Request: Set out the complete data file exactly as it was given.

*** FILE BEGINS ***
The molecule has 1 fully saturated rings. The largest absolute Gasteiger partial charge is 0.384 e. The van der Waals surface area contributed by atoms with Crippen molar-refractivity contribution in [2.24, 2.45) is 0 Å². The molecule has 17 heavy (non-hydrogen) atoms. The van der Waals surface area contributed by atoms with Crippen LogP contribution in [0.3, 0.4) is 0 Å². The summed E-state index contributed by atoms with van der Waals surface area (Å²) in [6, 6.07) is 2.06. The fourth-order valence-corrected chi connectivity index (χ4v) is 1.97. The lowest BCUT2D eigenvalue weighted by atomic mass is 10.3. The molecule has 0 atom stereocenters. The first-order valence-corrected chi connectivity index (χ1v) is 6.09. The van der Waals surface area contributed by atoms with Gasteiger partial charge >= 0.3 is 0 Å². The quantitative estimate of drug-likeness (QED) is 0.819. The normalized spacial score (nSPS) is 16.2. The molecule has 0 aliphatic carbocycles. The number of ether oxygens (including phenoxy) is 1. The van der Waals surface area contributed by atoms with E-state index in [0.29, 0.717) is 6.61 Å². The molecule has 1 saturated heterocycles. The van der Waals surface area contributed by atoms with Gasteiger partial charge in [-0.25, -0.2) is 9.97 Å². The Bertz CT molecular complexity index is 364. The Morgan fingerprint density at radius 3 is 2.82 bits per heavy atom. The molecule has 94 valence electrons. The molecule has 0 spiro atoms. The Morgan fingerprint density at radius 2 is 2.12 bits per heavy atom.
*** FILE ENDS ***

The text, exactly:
The molecule has 1 fully saturated rings. The largest absolute Gasteiger partial charge is 0.384 e. The van der Waals surface area contributed by atoms with Crippen molar-refractivity contribution in [2.24, 2.45) is 0 Å². The molecule has 17 heavy (non-hydrogen) atoms. The van der Waals surface area contributed by atoms with Crippen LogP contribution in [0.3, 0.4) is 0 Å². The summed E-state index contributed by atoms with van der Waals surface area (Å²) in [6, 6.07) is 2.06. The fourth-order valence-corrected chi connectivity index (χ4v) is 1.97. The lowest BCUT2D eigenvalue weighted by atomic mass is 10.3. The molecule has 0 atom stereocenters. The first-order valence-corrected chi connectivity index (χ1v) is 6.09. The van der Waals surface area contributed by atoms with Gasteiger partial charge >= 0.3 is 0 Å². The quantitative estimate of drug-likeness (QED) is 0.819. The normalized spacial score (nSPS) is 16.2. The molecule has 0 aliphatic carbocycles. The number of ether oxygens (including phenoxy) is 1. The van der Waals surface area contributed by atoms with E-state index in [0.29, 0.717) is 6.61 Å². The molecule has 1 saturated heterocycles. The van der Waals surface area contributed by atoms with Gasteiger partial charge in [-0.25, -0.2) is 9.97 Å². The Bertz CT molecular complexity index is 364. The Morgan fingerprint density at radius 3 is 2.82 bits per heavy atom. The molecule has 94 valence electrons. The molecule has 0 spiro atoms. The Morgan fingerprint density at radius 2 is 2.12 bits per heavy atom.